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It was sunny in Williamsburg on the last Wednesday in May, which also happened to be the second day of a new era at Vice Media. Visitors were still required to sign in on a tablet that featured an image of a woman’s red lips opened wide to reveal a tab of acid, but the TV screens in the lobby promoted a forthcoming seminar on “How to Be an Ally.” On the company’s sprawling roof-deck overlooking the East River, Nancy Dubuc, the former head of A&E who had started as Vice’s CEO the day before, sat in a lounge chair with Dominique Delport, a French advertising executive recently hired as the company’s chief revenue officer. They were chatting amiably about whatever it is two people brought in to change a troubled company’s fortunes talk about.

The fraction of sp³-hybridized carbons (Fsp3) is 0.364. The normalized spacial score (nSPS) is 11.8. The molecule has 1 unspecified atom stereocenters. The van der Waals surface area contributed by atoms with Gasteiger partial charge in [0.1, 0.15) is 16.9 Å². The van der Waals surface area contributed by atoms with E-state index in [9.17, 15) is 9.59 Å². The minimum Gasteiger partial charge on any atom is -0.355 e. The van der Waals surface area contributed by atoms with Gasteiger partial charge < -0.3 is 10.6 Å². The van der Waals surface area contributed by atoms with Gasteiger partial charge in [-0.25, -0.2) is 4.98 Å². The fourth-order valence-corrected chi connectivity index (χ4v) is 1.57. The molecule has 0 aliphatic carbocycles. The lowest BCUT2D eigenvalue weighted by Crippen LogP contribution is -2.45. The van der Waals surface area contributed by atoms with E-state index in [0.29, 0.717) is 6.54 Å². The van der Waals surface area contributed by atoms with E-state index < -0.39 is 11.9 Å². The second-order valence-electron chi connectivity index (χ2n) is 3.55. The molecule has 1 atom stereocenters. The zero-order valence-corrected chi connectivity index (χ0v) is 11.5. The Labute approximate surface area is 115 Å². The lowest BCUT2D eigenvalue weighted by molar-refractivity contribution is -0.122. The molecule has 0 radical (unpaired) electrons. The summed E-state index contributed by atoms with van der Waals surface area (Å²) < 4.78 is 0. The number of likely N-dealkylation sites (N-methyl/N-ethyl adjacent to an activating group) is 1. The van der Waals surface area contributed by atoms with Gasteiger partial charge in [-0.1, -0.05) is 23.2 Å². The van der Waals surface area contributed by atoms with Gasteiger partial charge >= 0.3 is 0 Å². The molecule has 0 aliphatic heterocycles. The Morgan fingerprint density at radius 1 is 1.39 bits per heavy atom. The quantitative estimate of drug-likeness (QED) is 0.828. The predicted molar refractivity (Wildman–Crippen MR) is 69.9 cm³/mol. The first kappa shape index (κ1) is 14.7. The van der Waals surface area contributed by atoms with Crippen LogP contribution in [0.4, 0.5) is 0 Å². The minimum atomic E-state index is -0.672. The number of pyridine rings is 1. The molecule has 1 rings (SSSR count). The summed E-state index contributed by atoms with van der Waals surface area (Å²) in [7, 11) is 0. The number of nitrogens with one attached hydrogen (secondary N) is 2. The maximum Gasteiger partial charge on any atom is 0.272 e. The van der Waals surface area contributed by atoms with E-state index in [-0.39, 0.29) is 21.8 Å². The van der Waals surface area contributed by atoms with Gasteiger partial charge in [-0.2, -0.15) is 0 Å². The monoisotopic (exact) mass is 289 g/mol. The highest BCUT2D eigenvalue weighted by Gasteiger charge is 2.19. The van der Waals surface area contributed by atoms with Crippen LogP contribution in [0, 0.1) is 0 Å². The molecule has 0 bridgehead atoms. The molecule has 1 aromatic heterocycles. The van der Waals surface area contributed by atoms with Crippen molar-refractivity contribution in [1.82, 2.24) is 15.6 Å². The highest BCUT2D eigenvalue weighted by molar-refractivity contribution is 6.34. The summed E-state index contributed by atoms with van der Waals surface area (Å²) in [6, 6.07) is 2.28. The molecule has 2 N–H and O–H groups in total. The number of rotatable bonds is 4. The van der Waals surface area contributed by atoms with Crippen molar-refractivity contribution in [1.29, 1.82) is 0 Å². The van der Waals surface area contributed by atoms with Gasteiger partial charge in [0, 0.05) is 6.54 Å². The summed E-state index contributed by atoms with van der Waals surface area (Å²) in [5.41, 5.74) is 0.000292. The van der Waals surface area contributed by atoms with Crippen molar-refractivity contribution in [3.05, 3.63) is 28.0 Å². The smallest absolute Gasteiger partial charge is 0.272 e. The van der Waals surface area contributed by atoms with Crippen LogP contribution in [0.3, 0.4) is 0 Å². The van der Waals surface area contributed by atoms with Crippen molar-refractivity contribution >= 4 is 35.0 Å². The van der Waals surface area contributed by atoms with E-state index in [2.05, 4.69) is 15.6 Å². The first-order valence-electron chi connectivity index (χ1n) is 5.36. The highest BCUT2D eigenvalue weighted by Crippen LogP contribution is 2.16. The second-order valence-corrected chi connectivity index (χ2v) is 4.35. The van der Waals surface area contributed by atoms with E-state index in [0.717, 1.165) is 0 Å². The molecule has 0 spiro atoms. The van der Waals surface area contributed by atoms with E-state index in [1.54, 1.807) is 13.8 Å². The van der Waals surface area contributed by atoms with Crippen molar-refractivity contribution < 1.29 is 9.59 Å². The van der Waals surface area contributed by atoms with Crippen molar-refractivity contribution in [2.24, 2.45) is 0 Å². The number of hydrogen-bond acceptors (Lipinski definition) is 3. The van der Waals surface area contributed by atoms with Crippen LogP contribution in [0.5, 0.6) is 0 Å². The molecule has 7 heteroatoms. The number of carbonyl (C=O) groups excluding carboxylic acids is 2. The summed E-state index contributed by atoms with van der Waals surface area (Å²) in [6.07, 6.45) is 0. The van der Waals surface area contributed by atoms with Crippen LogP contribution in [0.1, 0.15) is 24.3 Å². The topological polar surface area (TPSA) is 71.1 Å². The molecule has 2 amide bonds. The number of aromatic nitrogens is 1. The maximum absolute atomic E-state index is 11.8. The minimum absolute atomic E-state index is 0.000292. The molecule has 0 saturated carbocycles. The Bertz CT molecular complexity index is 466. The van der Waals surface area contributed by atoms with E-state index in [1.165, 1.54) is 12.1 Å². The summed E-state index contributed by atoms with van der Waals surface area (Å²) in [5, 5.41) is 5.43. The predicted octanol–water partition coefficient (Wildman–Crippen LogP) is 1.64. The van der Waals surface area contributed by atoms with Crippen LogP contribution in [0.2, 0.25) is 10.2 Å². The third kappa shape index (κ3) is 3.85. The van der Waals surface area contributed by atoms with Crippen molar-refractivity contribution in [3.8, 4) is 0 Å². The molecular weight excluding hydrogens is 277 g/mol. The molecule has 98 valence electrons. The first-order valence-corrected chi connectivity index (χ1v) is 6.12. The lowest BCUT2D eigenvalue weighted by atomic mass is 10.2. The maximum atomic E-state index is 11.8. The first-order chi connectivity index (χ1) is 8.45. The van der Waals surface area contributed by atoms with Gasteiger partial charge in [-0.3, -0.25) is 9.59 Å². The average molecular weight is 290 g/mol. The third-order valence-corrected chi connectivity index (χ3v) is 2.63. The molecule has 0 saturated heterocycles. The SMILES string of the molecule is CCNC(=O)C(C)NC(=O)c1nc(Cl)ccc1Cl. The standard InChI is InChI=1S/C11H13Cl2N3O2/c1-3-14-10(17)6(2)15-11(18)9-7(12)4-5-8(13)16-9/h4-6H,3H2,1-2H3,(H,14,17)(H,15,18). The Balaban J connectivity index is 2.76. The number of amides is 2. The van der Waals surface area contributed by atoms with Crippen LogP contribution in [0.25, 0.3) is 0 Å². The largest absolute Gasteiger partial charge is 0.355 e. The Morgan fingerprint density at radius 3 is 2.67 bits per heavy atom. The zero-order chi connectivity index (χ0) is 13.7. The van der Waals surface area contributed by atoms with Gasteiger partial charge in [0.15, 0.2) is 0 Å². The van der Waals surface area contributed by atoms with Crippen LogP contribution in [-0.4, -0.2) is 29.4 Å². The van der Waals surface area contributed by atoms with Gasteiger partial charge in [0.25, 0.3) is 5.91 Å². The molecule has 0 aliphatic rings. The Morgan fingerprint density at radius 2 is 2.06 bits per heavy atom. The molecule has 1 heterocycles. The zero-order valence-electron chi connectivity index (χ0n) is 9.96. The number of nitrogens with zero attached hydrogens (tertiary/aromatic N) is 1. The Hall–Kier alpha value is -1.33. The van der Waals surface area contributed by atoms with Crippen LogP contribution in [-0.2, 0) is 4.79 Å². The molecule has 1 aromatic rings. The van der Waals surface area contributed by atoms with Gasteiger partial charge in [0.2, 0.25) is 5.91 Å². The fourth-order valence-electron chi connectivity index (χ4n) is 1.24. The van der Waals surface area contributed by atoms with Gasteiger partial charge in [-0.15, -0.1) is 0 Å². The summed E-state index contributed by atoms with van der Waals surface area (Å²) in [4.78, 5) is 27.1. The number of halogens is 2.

Scene - Shane - Smith - Vice - Co-founder
Missing from the scene was Shane Smith, Vice’s co-founder, who shocked his employees and the media world in March by announcing that he was stepping aside as the company’s longtime CEO. Smith’s beard and Canadian drawl had become an avatar of the company, both on-camera, in Vice documentaries about drug gangs and warlords, and in front of corporate audiences, where he persistently declared the inevitability of his company’s global domination and landed deals with an aggressive sales pitch: Pay Vice to join its youth revolution or get left behind.
The pitch had worked to the point that Vice had grown from a free magazine to a company with 3,000 employees spread across a cable network, more than a dozen websites, two shows on HBO, an ad agency, a film studio, a record label, and a bar in London. Vice had become the tenth-highest-valued private company in America, according to CB Insights, at a valuation of $5.7 billion, and as recently as 2016, Smith had...
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